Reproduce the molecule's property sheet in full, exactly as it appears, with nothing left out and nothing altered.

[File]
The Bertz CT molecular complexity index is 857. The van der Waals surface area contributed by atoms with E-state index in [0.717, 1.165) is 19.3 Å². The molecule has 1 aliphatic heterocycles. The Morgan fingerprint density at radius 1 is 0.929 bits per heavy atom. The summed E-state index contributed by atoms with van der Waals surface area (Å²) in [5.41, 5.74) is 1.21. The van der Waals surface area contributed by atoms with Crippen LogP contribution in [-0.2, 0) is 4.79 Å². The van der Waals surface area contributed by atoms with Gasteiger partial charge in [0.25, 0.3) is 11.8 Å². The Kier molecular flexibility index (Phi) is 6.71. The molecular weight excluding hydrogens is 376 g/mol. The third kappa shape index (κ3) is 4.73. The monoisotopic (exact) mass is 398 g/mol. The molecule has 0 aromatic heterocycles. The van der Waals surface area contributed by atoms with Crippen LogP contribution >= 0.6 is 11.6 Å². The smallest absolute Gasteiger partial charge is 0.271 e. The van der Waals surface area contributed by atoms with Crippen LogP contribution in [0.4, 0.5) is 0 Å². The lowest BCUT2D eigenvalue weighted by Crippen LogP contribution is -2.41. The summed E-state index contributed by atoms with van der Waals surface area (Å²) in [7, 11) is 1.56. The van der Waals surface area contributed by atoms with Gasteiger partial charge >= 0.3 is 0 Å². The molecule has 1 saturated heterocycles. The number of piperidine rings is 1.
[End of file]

The Bertz CT molecular complexity index is 857. The van der Waals surface area contributed by atoms with E-state index in [0.717, 1.165) is 19.3 Å². The molecule has 1 aliphatic heterocycles. The Morgan fingerprint density at radius 1 is 0.929 bits per heavy atom. The summed E-state index contributed by atoms with van der Waals surface area (Å²) in [5.41, 5.74) is 1.21. The van der Waals surface area contributed by atoms with Crippen LogP contribution in [-0.2, 0) is 4.79 Å². The van der Waals surface area contributed by atoms with Gasteiger partial charge in [0.25, 0.3) is 11.8 Å². The Kier molecular flexibility index (Phi) is 6.71. The molecular weight excluding hydrogens is 376 g/mol. The third kappa shape index (κ3) is 4.73. The monoisotopic (exact) mass is 398 g/mol. The molecule has 0 aromatic heterocycles. The van der Waals surface area contributed by atoms with Crippen LogP contribution >= 0.6 is 11.6 Å². The smallest absolute Gasteiger partial charge is 0.271 e. The van der Waals surface area contributed by atoms with Crippen LogP contribution in [0.4, 0.5) is 0 Å². The lowest BCUT2D eigenvalue weighted by Crippen LogP contribution is -2.41. The summed E-state index contributed by atoms with van der Waals surface area (Å²) in [7, 11) is 1.56. The van der Waals surface area contributed by atoms with Gasteiger partial charge >= 0.3 is 0 Å². The molecule has 1 saturated heterocycles. The number of piperidine rings is 1.